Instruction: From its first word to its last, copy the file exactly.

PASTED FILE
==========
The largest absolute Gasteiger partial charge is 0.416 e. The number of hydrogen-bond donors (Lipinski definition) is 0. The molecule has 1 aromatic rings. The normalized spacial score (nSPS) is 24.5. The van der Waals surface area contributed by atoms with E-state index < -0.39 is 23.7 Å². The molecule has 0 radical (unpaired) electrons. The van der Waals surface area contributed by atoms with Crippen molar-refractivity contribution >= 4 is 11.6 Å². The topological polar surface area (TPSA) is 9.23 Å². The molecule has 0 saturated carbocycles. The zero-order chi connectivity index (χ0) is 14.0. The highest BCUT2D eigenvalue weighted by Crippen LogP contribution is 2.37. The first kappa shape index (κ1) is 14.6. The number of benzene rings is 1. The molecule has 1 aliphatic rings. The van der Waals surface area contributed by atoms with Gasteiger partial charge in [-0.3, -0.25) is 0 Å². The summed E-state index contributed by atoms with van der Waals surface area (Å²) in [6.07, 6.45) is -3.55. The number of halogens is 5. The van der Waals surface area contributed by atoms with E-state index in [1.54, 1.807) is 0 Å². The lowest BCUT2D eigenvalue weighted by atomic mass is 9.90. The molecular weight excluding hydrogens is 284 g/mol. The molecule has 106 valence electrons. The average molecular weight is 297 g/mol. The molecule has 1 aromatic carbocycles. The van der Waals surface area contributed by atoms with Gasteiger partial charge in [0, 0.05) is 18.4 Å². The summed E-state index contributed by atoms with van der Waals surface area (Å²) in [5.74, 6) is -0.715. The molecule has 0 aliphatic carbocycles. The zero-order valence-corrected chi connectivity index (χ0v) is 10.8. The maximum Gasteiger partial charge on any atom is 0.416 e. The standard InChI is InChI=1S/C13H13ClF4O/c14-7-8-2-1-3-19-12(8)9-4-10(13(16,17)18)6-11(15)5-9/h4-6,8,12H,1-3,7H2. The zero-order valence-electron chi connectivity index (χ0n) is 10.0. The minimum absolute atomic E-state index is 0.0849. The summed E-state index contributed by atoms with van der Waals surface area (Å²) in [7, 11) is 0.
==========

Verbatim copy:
The largest absolute Gasteiger partial charge is 0.416 e. The number of hydrogen-bond donors (Lipinski definition) is 0. The molecule has 1 aromatic rings. The normalized spacial score (nSPS) is 24.5. The van der Waals surface area contributed by atoms with E-state index < -0.39 is 23.7 Å². The molecule has 0 radical (unpaired) electrons. The van der Waals surface area contributed by atoms with Crippen molar-refractivity contribution >= 4 is 11.6 Å². The topological polar surface area (TPSA) is 9.23 Å². The molecule has 0 saturated carbocycles. The zero-order chi connectivity index (χ0) is 14.0. The highest BCUT2D eigenvalue weighted by Crippen LogP contribution is 2.37. The first kappa shape index (κ1) is 14.6. The number of benzene rings is 1. The molecule has 1 aliphatic rings. The van der Waals surface area contributed by atoms with Gasteiger partial charge in [-0.3, -0.25) is 0 Å². The summed E-state index contributed by atoms with van der Waals surface area (Å²) in [6.07, 6.45) is -3.55. The number of halogens is 5. The van der Waals surface area contributed by atoms with E-state index in [1.54, 1.807) is 0 Å². The lowest BCUT2D eigenvalue weighted by atomic mass is 9.90. The molecular weight excluding hydrogens is 284 g/mol. The molecule has 106 valence electrons. The average molecular weight is 297 g/mol. The molecule has 1 aromatic carbocycles. The van der Waals surface area contributed by atoms with Gasteiger partial charge in [0, 0.05) is 18.4 Å². The summed E-state index contributed by atoms with van der Waals surface area (Å²) in [5.74, 6) is -0.715. The molecule has 0 aliphatic carbocycles. The zero-order valence-corrected chi connectivity index (χ0v) is 10.8. The maximum Gasteiger partial charge on any atom is 0.416 e. The standard InChI is InChI=1S/C13H13ClF4O/c14-7-8-2-1-3-19-12(8)9-4-10(13(16,17)18)6-11(15)5-9/h4-6,8,12H,1-3,7H2. The zero-order valence-electron chi connectivity index (χ0n) is 10.0. The minimum absolute atomic E-state index is 0.0849. The summed E-state index contributed by atoms with van der Waals surface area (Å²) in [7, 11) is 0.